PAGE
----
consequences of poor sleep
Most people know that if they don’t get enough sleep then they will be tired the next morning. What some don’t realize is that some of the consequences associated with poor sleep go far beyond just being tired the next day.
Those who don’t sleep enough can have difficulty with mental processes such as recalling, retaining, and processing information, concentration, or may have sudden mood changes or irritability.
Lack of sleep can wear you and your body down. Not being in a good mood the day after a long night of binge watching your favorite Netflix show is fine and good (and should be done every now and then), but what are the risks associated with consistently not getting enough sleep? Those who consistently lack sleep or lack enough quality sleep have a greater risk of weakening their immune system and ,therefore, getting sick, having a low sex drive, and gaining weight. Just to name a few.
But unfortunately it doesn’t end there. The longer you go being sleep deprived the greater risk you have for developing diabetes, high blood pressure, and heart disease.
Luckily there is a lot you can control when it comes to your sleep and there are a lot of things you can do to help increase the quality of your sleep.
how to increase your sleep health
Here is a list of things you can do to increase the amount and quality of sleep you are getting.
- PLAN FOR SLEEP: Plan ahead of time so that your daily activities end early enough for you to get enough shut eye. There are sleep calculators out there you can use to figure out how many hours of sleep you need to feel refreshed as well as suggestions for when to go to bed and what time to wake up.
- KEEP TO A CONSISTENT SCHEDULE: Go to bed and wake up the same time every day. The consistency helps your body self-regulate and makes it easier to go to bed and get up in the morning.
- KNOW YOURSELF: Know the amount of hours that make you feel the best. It is recommended that kids sleep between 8-12 hours, teens between 8-10 hours, and adults sleep between 7-9 hours each night. If it is recommended that you sleep 7-9 hours but always feel better when you sleep around six hours then do that. Know the hour range that works best with your body.
- LET THE LIGHT IN: Opening the windows first thing in the morning helps kickstart your circadian rhythm. The circadian rhythm is our body’s natural sleep/wake cycle and it is directly influenced by light and darkness. The light lets our body know that it is time to be awake, to move, and to have energy. Adversely, the darkness tells our body that it is time to shut down, relax, and go to sleep.
- NAP EARLY OR DONT NAP AT ALL: Napping (especially later in the evening) can mess with our circadian rhythm and also throw off our sleep schedule. If we nap too late in the evening we will not feel tired at the time we would normally get tired.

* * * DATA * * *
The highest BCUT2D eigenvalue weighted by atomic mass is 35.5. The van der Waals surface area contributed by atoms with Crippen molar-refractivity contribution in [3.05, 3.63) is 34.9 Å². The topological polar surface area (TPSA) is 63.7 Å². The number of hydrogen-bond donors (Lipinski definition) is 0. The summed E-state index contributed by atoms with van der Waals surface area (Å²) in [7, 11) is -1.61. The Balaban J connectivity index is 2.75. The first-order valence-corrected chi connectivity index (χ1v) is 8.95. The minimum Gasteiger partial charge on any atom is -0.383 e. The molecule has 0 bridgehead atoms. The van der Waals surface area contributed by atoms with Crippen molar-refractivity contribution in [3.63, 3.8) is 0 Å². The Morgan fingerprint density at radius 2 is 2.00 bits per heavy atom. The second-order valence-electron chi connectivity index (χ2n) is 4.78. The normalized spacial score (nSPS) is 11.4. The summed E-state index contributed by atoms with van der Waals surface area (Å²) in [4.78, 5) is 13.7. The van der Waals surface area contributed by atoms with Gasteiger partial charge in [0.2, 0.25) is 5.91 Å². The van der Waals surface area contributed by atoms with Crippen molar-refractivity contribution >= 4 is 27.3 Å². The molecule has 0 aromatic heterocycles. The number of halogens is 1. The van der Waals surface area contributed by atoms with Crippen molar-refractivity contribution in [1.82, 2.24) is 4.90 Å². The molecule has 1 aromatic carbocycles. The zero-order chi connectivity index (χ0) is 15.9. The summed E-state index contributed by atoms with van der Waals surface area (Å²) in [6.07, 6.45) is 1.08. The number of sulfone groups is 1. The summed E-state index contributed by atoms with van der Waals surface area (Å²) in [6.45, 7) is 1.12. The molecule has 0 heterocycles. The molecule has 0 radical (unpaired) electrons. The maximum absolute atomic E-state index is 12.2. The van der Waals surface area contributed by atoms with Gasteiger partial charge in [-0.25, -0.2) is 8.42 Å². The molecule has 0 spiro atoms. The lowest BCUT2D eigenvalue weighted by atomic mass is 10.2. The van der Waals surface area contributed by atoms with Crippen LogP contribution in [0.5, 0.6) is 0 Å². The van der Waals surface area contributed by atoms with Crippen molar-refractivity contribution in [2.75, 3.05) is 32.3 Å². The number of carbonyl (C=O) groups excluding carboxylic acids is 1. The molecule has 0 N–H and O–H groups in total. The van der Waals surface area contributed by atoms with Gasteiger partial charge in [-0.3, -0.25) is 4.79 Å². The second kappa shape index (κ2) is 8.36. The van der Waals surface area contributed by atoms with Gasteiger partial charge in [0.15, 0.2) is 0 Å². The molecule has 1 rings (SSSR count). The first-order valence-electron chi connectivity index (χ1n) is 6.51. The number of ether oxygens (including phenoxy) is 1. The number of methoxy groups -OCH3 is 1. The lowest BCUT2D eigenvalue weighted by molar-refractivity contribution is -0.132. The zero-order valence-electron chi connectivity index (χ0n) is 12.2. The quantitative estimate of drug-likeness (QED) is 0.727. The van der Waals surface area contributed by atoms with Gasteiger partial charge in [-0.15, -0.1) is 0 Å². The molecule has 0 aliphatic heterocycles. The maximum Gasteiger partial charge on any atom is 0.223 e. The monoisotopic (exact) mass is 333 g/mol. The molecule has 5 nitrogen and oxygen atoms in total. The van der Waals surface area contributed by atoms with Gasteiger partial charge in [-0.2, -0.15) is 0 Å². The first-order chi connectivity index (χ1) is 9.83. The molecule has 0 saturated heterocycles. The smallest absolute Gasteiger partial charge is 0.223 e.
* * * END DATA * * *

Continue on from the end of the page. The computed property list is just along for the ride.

- DECREASE SCREEN TIME: All electronics emit a blue light that interferes with the circadian rhythm, telling your body that it’s time to be awake. Using electronics especially late at night will greatly interfere with your sleep and the quality of sleep you are getting. Try to decrease your over all screen time during the day, turn off all electronics at least an hour before going to bed, use blue light blocking glasses, or install apps on your phone that block blue light to get better sleep quality.
- EXERCISE DAILY: Daily exercise helps expel energy and naturally aid in being tired.
- DECREASE STIMULANTS: Having too many stimulants during the day or taking them too late at night will affect your sleep/wake cycle or the ability to go to bed. Avoid caffeine, alcohol, nicotine, teas, or coffee too late at night.
- SLEEP WHEN YOU’RE TIRED: Go to sleep when you feel like sleeping. If you push past the sleepiness to finish whatever you may be doing at the time, you can finish your task and find that you are not tired. By ignoring your body you tell it that you are staying awake and to produce energy. This can make it difficult to fall asleep later on.
- LOWER YOUR BEDROOM TEMPERATURE: A lower bedroom temperature is conducive to sleep. A cooler temperature helps you fall asleep quicker.
- NO FOOD BEFORE BED: Eat a light dinner or eat at least two hours before you go to bed. Having food in our stomachs can make it hard to go to sleep because digestion does not work very well while we are sleeping and can lead to digestive problems.
- NIGHTTIME RITUAL: Having a routine is crucial in teaching your body when it’s time to go to sleep. If you have a nightly routine to wind down, you will teach your body to begin getting tired once you start that routine.
- USING NOISE MACHINES: Are you a light sleeper? Or do you find it hard to fall asleep because your mind is racing? Using white noises, ocean sounds, meditations, instrumental music, etc can help one settle their mind, allow them to fall asleep, and to block out other noises so they stay asleep.
- LIMIT TOSSING AND TURNING: It may seem counterintuitive, but if you are having a hard time falling asleep it is better to get up out of bed instead of tossing and turning for hours. The stress caused by not being able to fall asleep increases a stress hormone called cortisol. Once this is release it will become even harder to fall asleep. Instead, get up and do a repetitive action such as wash dishes, fold laundry, etc until you start to get sleepy and then go back to bed.
If after trying everything on your own and still not being able to go to sleep or wake up feeling refreshed, you should consult a physician. You may have an undiagnosed sleep disorder such as insomnia, sleep apnea, or restless leg syndrome. A physician is trained to help you work with these disorders to get better sleep.
Your quality of life will greatly increase by bettering your sleep habits and seeking professional help if needed. Sweet dreams!